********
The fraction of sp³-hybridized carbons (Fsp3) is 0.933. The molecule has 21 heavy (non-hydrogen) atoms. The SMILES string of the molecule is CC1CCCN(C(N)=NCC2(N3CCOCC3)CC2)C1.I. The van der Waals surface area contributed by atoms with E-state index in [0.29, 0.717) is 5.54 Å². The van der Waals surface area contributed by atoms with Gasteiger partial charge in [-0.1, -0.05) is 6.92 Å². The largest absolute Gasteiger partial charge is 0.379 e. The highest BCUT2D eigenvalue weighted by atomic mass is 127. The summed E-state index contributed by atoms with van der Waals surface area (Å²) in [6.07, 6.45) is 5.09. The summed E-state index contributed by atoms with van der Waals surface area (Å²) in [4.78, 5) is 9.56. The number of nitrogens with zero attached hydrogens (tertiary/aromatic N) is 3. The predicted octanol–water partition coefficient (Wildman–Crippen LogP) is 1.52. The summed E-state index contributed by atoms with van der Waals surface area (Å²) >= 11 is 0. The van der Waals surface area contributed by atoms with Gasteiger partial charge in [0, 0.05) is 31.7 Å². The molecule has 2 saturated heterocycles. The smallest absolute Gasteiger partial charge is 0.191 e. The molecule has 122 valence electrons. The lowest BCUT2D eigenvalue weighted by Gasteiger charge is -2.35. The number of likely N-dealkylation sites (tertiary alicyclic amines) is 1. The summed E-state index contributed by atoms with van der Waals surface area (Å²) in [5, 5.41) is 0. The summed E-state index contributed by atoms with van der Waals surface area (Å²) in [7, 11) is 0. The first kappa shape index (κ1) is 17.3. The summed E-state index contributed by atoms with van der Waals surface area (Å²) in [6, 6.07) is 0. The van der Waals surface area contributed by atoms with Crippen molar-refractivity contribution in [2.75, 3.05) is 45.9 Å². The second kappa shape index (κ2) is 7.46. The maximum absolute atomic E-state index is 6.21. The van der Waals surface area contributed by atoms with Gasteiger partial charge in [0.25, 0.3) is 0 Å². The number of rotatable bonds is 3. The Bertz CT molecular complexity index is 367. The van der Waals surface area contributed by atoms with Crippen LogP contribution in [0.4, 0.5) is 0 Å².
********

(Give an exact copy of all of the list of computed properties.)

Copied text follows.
The fraction of sp³-hybridized carbons (Fsp3) is 0.933. The molecule has 21 heavy (non-hydrogen) atoms. The SMILES string of the molecule is CC1CCCN(C(N)=NCC2(N3CCOCC3)CC2)C1.I. The van der Waals surface area contributed by atoms with E-state index in [0.29, 0.717) is 5.54 Å². The van der Waals surface area contributed by atoms with Gasteiger partial charge in [-0.1, -0.05) is 6.92 Å². The largest absolute Gasteiger partial charge is 0.379 e. The highest BCUT2D eigenvalue weighted by atomic mass is 127. The summed E-state index contributed by atoms with van der Waals surface area (Å²) in [6.07, 6.45) is 5.09. The summed E-state index contributed by atoms with van der Waals surface area (Å²) in [4.78, 5) is 9.56. The number of nitrogens with zero attached hydrogens (tertiary/aromatic N) is 3. The predicted octanol–water partition coefficient (Wildman–Crippen LogP) is 1.52. The summed E-state index contributed by atoms with van der Waals surface area (Å²) >= 11 is 0. The van der Waals surface area contributed by atoms with Gasteiger partial charge in [0, 0.05) is 31.7 Å². The molecule has 2 saturated heterocycles. The smallest absolute Gasteiger partial charge is 0.191 e. The molecule has 122 valence electrons. The lowest BCUT2D eigenvalue weighted by Gasteiger charge is -2.35. The number of likely N-dealkylation sites (tertiary alicyclic amines) is 1. The summed E-state index contributed by atoms with van der Waals surface area (Å²) in [5, 5.41) is 0. The summed E-state index contributed by atoms with van der Waals surface area (Å²) in [7, 11) is 0. The first kappa shape index (κ1) is 17.3. The summed E-state index contributed by atoms with van der Waals surface area (Å²) in [6, 6.07) is 0. The van der Waals surface area contributed by atoms with Crippen molar-refractivity contribution in [2.75, 3.05) is 45.9 Å². The second kappa shape index (κ2) is 7.46. The maximum absolute atomic E-state index is 6.21. The van der Waals surface area contributed by atoms with Gasteiger partial charge in [0.25, 0.3) is 0 Å². The number of rotatable bonds is 3. The Bertz CT molecular complexity index is 367. The van der Waals surface area contributed by atoms with Crippen LogP contribution in [0.4, 0.5) is 0 Å².